And others rise and rise, an endless line:
We cannot stop them, can but live them down.



Thus people say, "Had we but known before!
"We could have guarded against this or that!
"Of this we could have done less, of that more!". . .
Fond fallacy for Him to wonder at

Who all disposes, good and ill bestows,
And knows that things run from their ancient source!. . .
But if you could, would you expectant throes
Add to the burden of your past remorse?

Is not that past enough that you would pile
On top of it the future yet to be?
Wait! Wait awhile before you climb the stile
That leaps the hedge o'er which you cannot see.

Was it in mercy that He made us blind?
Or was it cunning — since we were to live?
For who can say but it had been more kind
This gift of life He gave us not to give?

We spread our sail on some high glowing morn
To roam the seas no other yet had sailed;
And we came home, bewailing we were born;
We found what all had found: that we had failed'

And that, in sailing, we had suffered things
Which, in the bearing, seemed not to be borne:
That yet we bore them, is reproach that stings.
We tack to shelter, sail and riggings torn,


And hide our heads, bewildered with our shame;
For they that stand ashore had warned us oft:
They too, had sailed the seas and come home lame,
Instead of new worlds, glad to find some croft.

Such is the prescience we are allowed
By the Omniscient; but it we spurn
Till we, in turn, stand at the jetty, cowed,
And raise our warning voice — to teach not learn!

Veiled are the details ever — when they arrive
Is time enough to meet them with bold brow:
That we must suffer is knowledge we derive;
What we find for ourselves is only how.

Ironic comment this on life to make —
A precious gift for which we did not ask —
That, did we know, we should in anguish quake:
We must not know to be held to our task.


Questions Reasked

What are we? Whence? And whither are we bound?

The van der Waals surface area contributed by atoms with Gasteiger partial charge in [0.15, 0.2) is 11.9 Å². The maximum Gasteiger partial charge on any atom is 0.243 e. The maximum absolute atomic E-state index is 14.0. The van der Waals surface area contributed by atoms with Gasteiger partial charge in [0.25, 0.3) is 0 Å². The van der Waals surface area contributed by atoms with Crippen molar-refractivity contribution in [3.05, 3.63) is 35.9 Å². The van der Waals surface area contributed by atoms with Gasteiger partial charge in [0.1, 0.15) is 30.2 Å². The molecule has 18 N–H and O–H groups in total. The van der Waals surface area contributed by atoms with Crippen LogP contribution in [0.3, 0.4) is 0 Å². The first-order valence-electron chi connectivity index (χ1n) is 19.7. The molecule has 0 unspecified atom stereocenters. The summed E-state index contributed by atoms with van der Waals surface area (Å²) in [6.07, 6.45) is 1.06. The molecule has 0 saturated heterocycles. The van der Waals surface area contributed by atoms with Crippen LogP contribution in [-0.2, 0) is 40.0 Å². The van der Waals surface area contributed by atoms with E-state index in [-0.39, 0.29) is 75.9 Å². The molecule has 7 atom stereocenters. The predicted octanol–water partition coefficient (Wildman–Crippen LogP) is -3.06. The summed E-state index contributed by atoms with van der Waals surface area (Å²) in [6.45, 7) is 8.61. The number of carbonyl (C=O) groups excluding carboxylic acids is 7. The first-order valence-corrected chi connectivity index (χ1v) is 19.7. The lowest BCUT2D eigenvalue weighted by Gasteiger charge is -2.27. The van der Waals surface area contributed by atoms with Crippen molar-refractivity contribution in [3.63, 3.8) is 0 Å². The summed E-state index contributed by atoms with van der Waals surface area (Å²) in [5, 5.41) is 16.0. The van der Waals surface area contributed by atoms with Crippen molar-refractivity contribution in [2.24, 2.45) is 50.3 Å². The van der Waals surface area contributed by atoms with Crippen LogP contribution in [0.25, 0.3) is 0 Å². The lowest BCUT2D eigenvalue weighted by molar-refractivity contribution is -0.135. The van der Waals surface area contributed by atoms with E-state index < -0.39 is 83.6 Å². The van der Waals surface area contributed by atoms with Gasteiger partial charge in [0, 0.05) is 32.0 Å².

O questions answerless which still we pose
As Plato posed them who could more deeply sound
Such problems than whoever went or goes.

What is this I?
         My body? But I can
Rescind these limbs and undiminished live.
My thought? But I can ever new thought plan
That will to worlds new glow and glory give.

Nor is my body now that which it was
But yesterday before today was born;
Nor is my thought the same; the binding laws
Which guide it now will shortly be outworn.

What is this I?
         Must we still search in vain?
Yet this one thing, the more we search, seems sure:
Whether we laugh in joy or wince in pain,
Something lives in us which will aye endure.

We do not understand that it was we
Who did this thing or that, in days gone by;
Yet do we know, whatever we may be,
In us, somewhere, somehow, there lives this I,

And it is still the same as years ago:
A conscious centre unattacked by time.
Says Doubt,
         "Fool, fool! You err! It is not so!"
Says Faith,
         "By this assured belief I climb
"To heaven still!"
         0 questions numberless
Like waves wind-tossed! Is there no solid ground?
No, there is none. These questions urge and press:
What are we, whence, and whither bound?



Dimly define themselves entangled lanes
Through which moods flit, with thoughts a-wing behind:
Thoughts evanescent which I am at pains
Ere they have paled in clasping wors to bind.

Fain would I lift them from the enfolding gloom,
Poor corpses buried ere they were full-born,
Like infants that have withered in the womb,
Of life's first breath, of its first heart-beat shorn.

Thus are these lines which tentative I trace
Abortive efforts brooding to construe
Which, thus I supplicate, may help to brace
This heart of mine its courage to renew.

And words on thoughts, and thoughts on moods depend,
And moods on fate; and fate none can expound.
Thus shadow chases shadow; in the end,
Raising my head, I have but turned around.


The Spectral Past

Oh, many are the moods that come to me,
Sometimes of hope, more often of despair;
And each unlocks as with a magic key
A chest of treasure terrible and rare;

Where like a magic jewel I preserve
The memory of some moment sweet or keen,
With power yet to thrill or to unnerve
And to evoke things felt or heard or seen.

Let it be love or anguish, joy or pain
Which I revive by this occult device,
Yet do I taste the flavour once again
Of that which does not come to mortals twice.

Thus by a double mirror do I raise
The sleeping phantoms of a fossil past
Which has its limits in my length of days
For mood and memory also do not last.


The Voice


"Stop!" cried a voice from the revolving spheres
As, insolent, beyond man's goal I flew.
"Give your accounting! Long are your arrears:
"Stand now and speak! What is this world to you?"

"This universe?" I said. "A scene too small
"To limit aspiration and desire.
"This earth, explored, is but a deadened ball
"That rolls its orbit, soon to fag and tire.

"A continent gives space to travel o'er
"And fill the leisure of a holiday.
"An ocean is a link from shore to shore:
"That I have crossed it, is not much to say.

"What else were life? I was a rover bent